They also can use items donated for the pets’ care, she adds. That includes kitty litter, litter pans, cardboard pet carriers, Kong toys for the dogs, and pet food for dogs and cats. The animals are fed dry and canned Science Diet and Iams.
Agency provides assistance to homeless and abandoned youth ages 12 to 21. (215-4171)
Standing out among a crowd of juggernaut charities is always tough, says Lisa Preston, director of Street Teens. It’s even harder during the holidays.
"A lot of people donating to the larger charities don’t even realize we exist," Preston says. "That’s one of the problems we’ve run into being a small, grass-roots charity."
The organization buys holiday gifts for about 100 teens, so their biggest need is gift cards, Preston says. For the teens’ safety, the location of the organization’s sanctuary is undisclosed.
They used to take donations, but one year, a boy received a brand new PlayStation 2 and 10 games while another received used clothing. With gift cards, staff can ensure each child receives something of good quality and equal value, she says.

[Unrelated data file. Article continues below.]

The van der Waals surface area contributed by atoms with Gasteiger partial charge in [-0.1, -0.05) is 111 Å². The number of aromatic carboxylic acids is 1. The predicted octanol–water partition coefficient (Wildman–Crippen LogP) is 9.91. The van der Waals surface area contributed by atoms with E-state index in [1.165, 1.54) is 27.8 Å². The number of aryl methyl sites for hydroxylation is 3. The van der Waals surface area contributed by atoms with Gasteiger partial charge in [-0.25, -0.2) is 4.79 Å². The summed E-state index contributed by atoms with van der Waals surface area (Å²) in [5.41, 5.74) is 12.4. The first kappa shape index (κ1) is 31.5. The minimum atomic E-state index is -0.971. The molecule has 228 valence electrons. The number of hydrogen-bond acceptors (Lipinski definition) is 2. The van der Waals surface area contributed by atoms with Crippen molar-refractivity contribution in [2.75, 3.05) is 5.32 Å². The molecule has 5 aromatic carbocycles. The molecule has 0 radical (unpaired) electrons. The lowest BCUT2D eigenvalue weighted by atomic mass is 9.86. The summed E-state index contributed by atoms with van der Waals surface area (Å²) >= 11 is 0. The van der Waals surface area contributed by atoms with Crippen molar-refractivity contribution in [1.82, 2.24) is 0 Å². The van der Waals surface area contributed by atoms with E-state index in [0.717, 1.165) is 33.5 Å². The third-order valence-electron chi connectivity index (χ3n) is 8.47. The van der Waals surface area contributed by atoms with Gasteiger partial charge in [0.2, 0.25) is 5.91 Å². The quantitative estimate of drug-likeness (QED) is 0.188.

The kids they help are homeless either because they’ve been abandoned or decided that living on the streets is safer than living at home. They may have an abusive or addicted parent, Preston says. Volunteers walk Las Vegas streets, handing out cards and care packages to kids they suspect are homeless. It’s hard to get an accurate number of how many teens in the valley are living on the streets, but estimates range from 300 to 3,000, Preston adds. Street Teens has served 1,200 individual teens since 2001.
Teens can visit a sanctuary each night, where they can eat, shower and hang out. Staff and volunteers help them get back into school, find a job and regular shelter. That can be something as simple as a tent and sleeping bag. The idea is to prevent them from becoming homeless adults, Preston says.
In addition to gift cards, Street Teens needs basic items for the teens, such as sleeping bags, tents, hooded sweat shirts, jackets and other cold-weather gear. Items also are needed for outreach kits, including cotton swabs, lotion, feminine products, first aid products, toothpaste, hygiene items, clothing and food.
The organization needs volunteers to either work in the sanctuary or on the streets.
Contact reporter Sonya Padgett at email@example.com or (702) 380-4564.